big truck built tough


Earthmovers & Excavators - - Tow Test -


The Mazda BT-50 and the Ranger were de­vel­oped side-by-side for their re­spec­tive late 2011 de­buts and share most of the ba­sics. But where Ford did a sig­nif­i­cant re­make of the Ranger in 2015, Mazda tweaked lit­tle more than equip­ment – aside from, like Ford, fix­ing the awk­ward shift of the man­ual box when fit­ted to the 3.2-litre en­gine. Ap­par­ently Mazda and Ford haven’t seen eye-to-eye on a few things, and Mazda will look to part­ner with Isuzu for its next-gen­er­a­tion ute. But that’s a few years off yet.

What we have here is the tweaked MY16 BT-50 and, as be­fore and like the Ranger, it has six solid tie-down hooks to help to se­cure the 800kg pal­let on board. Even with the weight of the de­fault pay­load (driver, ob­server and tow­bar), that leaves up to 200kg pay­load to spare on the light­est BT 4x4 dual-cab pick-up, and around 100kg to spare on the heav­ier top-spec GT.

Along with the Ranger, the BT-50 has the high­est GVM, which is the rea­son why it has pay­load to spare over the most of the oth­ers here. The rear of the BT dropped around 65mm with the 800kg pal­let in the tub – a lit­tle more than the best, but cer­tainly not a sig­nif­i­cant dif­fer­ence.

With its ‘big’ 3.2-litre five-cylin­der en­gine at work, the Mazda had lit­tle trou­ble han­dling the weight of the 800kg pal­let up our test in­cline. Com­pared to the Ranger, Mazda’s en­gine isn’t quite as re­spon­sive at low revs (its peak torque comes in lit­tle higher than the Ford’s), and the en­gine is also a lit­tle gruffer and nois­ier.

No com­plaints, how­ever, with Mazda’s gear­box. Although, like most of the oth­ers, it was re­luc­tant to down­shift au­to­mat­i­cally on the de­scent, even when prompted via brake ap­pli­ca­tion.

With the load in the back, the BT wasn’t too nose-up and felt pos­i­tive in the steer­ing. While it lacks the elec­tric steer­ing of the Ranger and Colorado – some­thing you re­ally no­tice at part­ing speeds – the steer­ing weight once you get go­ing is re­as­sur­ing, as is the BT’s gen­eral sta­bil­ity and han­dling with the 800kg in the tub.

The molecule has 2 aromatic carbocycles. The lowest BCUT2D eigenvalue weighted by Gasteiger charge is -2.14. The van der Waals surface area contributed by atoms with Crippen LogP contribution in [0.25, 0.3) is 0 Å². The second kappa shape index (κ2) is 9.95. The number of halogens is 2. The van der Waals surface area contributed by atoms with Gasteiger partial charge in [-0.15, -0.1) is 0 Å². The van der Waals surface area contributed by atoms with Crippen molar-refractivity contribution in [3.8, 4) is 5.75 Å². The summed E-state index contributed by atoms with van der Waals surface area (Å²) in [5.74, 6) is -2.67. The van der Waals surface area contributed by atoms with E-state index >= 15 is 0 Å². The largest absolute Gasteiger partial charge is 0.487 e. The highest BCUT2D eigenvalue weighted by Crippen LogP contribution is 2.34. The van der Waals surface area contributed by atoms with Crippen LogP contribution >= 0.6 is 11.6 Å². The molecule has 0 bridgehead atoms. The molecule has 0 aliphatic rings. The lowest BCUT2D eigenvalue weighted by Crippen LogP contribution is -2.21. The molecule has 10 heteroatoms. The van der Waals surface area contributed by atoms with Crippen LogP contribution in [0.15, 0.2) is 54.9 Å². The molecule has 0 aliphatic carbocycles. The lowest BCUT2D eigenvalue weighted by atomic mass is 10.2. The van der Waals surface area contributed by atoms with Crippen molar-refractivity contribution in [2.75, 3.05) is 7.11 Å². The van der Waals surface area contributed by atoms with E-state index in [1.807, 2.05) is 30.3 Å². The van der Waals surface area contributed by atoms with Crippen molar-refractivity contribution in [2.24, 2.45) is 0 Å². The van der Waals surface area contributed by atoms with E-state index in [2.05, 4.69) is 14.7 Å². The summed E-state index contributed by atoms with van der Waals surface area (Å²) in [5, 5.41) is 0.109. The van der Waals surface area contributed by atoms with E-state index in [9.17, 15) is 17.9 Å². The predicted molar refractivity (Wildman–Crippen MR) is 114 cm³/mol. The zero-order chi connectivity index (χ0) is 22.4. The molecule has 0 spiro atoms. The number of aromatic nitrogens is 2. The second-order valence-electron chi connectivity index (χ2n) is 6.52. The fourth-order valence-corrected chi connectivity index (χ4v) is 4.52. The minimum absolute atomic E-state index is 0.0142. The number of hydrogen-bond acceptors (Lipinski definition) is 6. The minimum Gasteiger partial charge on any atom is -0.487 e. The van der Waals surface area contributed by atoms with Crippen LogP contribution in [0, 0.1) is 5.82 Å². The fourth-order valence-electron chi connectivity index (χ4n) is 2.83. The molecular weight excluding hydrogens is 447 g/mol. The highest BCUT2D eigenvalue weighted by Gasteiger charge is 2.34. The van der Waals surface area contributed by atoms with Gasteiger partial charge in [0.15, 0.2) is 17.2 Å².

It did, how­ever, feel to bot­tom out on some of the bumps on the test hill, which was a bit of a sur­prise.


The Ranger’s blood brother hasn’t al­ways shared the sales spot­light of its blue oval rel­a­tive. While run­ning changes have been made to the swoopy Mazda dur­ing its life, it’s me­chan­i­cally es­sen­tially pretty close to where it was when it was first launched. The BT-50 still re­tains the turbo of the orig­i­nal in­car­na­tion, as well as the Piezo fuel in­jec­tion sys­tem.

As a re­sult, the en­gine is a lit­tle more rau­cous un­der load and power comes in a lit­tle later. That said, the BT still feels con­fi­dent at max­i­mum

GCM. The five-cylin­der pow­er­plant has more than enough poke to pull a de­cent load. The hy­draulic power steer­ing still re­tains a de­cent feel, though it feels a lit­tle more old-school than the Ford. It also feels a lit­tle twitchy in com­par­i­son – it’s a big ask to put this kind of weight be­hind an empty truck at the best of times. Clearly it’s not go­ing to han­dle like a go-kart.

Mazda’s leaf spring rear end feels sta­ble enough, and you don’t have a sense of the load push­ing you on de­scents. As with the trans­mis­sions in most of the ve­hi­cles here, you still have to in­ter­vene man­u­ally on a long de­scent to save the brakes. But, as with the Ford, the big­ger cu­bic dis­place­ment of the 3.2-litre en­gine helps when bleed­ing off speed. The BT-50 is a wor­thy con­tender when it comes to big tow­ing, and its price point in the mar­ket doesn’t ex­actly hold it back, ei­ther.

Mazda’s BT-50 shares much with the Ford Ranger, but not as much as it once did.

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